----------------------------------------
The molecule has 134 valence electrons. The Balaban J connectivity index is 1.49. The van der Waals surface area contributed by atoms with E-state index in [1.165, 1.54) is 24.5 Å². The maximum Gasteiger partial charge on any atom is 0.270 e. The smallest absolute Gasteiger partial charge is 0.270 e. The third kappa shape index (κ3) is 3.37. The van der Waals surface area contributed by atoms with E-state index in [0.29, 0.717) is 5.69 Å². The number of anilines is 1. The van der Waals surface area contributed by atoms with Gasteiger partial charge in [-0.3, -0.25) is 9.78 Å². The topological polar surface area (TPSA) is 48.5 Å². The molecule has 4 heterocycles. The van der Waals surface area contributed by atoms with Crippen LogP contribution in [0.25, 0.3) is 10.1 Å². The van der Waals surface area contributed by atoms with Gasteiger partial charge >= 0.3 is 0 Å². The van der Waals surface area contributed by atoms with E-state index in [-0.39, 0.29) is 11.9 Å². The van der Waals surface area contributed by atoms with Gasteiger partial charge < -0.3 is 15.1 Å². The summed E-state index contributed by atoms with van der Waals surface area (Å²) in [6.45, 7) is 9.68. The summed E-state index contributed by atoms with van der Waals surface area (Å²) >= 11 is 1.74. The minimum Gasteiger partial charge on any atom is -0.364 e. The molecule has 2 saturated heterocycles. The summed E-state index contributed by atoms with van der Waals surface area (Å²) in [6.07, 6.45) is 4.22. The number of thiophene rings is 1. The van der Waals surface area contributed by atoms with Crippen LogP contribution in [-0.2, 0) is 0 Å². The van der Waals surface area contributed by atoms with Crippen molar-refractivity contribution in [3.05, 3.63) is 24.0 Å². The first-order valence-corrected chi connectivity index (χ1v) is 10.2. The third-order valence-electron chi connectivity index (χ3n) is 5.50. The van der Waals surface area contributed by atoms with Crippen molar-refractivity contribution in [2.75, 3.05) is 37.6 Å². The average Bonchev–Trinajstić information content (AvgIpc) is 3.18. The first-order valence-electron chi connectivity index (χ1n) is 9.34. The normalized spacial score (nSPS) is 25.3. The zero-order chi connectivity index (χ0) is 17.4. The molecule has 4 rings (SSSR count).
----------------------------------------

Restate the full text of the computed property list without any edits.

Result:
The molecule has 134 valence electrons. The Balaban J connectivity index is 1.49. The van der Waals surface area contributed by atoms with E-state index in [1.165, 1.54) is 24.5 Å². The maximum Gasteiger partial charge on any atom is 0.270 e. The smallest absolute Gasteiger partial charge is 0.270 e. The third kappa shape index (κ3) is 3.37. The van der Waals surface area contributed by atoms with E-state index in [0.29, 0.717) is 5.69 Å². The number of anilines is 1. The van der Waals surface area contributed by atoms with Gasteiger partial charge in [-0.3, -0.25) is 9.78 Å². The topological polar surface area (TPSA) is 48.5 Å². The molecule has 4 heterocycles. The van der Waals surface area contributed by atoms with Crippen LogP contribution in [0.25, 0.3) is 10.1 Å². The van der Waals surface area contributed by atoms with Gasteiger partial charge >= 0.3 is 0 Å². The van der Waals surface area contributed by atoms with E-state index in [-0.39, 0.29) is 11.9 Å². The van der Waals surface area contributed by atoms with Gasteiger partial charge < -0.3 is 15.1 Å². The summed E-state index contributed by atoms with van der Waals surface area (Å²) in [6.45, 7) is 9.68. The summed E-state index contributed by atoms with van der Waals surface area (Å²) >= 11 is 1.74. The minimum Gasteiger partial charge on any atom is -0.364 e. The molecule has 2 saturated heterocycles. The summed E-state index contributed by atoms with van der Waals surface area (Å²) in [6.07, 6.45) is 4.22. The number of thiophene rings is 1. The van der Waals surface area contributed by atoms with Crippen LogP contribution in [-0.2, 0) is 0 Å². The van der Waals surface area contributed by atoms with Crippen molar-refractivity contribution in [3.05, 3.63) is 24.0 Å². The first-order valence-corrected chi connectivity index (χ1v) is 10.2. The third-order valence-electron chi connectivity index (χ3n) is 5.50. The van der Waals surface area contributed by atoms with Crippen molar-refractivity contribution in [2.75, 3.05) is 37.6 Å². The average Bonchev–Trinajstić information content (AvgIpc) is 3.18. The first-order valence-electron chi connectivity index (χ1n) is 9.34. The normalized spacial score (nSPS) is 25.3. The zero-order chi connectivity index (χ0) is 17.4. The molecule has 4 rings (SSSR count).